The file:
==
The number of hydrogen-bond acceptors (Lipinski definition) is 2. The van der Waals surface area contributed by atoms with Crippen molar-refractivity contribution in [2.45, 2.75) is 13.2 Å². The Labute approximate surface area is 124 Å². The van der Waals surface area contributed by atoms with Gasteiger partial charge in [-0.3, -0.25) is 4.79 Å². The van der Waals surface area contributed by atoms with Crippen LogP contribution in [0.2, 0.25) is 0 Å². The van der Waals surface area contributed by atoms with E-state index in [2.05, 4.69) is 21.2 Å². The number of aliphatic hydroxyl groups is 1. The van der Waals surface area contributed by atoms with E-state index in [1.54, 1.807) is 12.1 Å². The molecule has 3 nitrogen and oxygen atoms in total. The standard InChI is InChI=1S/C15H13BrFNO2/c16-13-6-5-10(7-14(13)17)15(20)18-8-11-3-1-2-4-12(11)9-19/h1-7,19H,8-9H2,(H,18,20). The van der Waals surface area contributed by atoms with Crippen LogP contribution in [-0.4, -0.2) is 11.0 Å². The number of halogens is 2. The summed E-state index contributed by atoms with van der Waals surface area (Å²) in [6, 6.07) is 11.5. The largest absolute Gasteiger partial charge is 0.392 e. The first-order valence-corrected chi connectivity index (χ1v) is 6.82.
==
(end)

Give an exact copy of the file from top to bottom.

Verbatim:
The number of hydrogen-bond acceptors (Lipinski definition) is 2. The van der Waals surface area contributed by atoms with Crippen molar-refractivity contribution in [2.45, 2.75) is 13.2 Å². The Labute approximate surface area is 124 Å². The van der Waals surface area contributed by atoms with Gasteiger partial charge in [-0.3, -0.25) is 4.79 Å². The van der Waals surface area contributed by atoms with Crippen LogP contribution in [0.2, 0.25) is 0 Å². The van der Waals surface area contributed by atoms with E-state index in [2.05, 4.69) is 21.2 Å². The number of aliphatic hydroxyl groups is 1. The van der Waals surface area contributed by atoms with E-state index in [1.54, 1.807) is 12.1 Å². The molecule has 3 nitrogen and oxygen atoms in total. The standard InChI is InChI=1S/C15H13BrFNO2/c16-13-6-5-10(7-14(13)17)15(20)18-8-11-3-1-2-4-12(11)9-19/h1-7,19H,8-9H2,(H,18,20). The van der Waals surface area contributed by atoms with Crippen LogP contribution in [-0.4, -0.2) is 11.0 Å². The number of halogens is 2. The summed E-state index contributed by atoms with van der Waals surface area (Å²) in [6, 6.07) is 11.5. The largest absolute Gasteiger partial charge is 0.392 e. The first-order valence-corrected chi connectivity index (χ1v) is 6.82.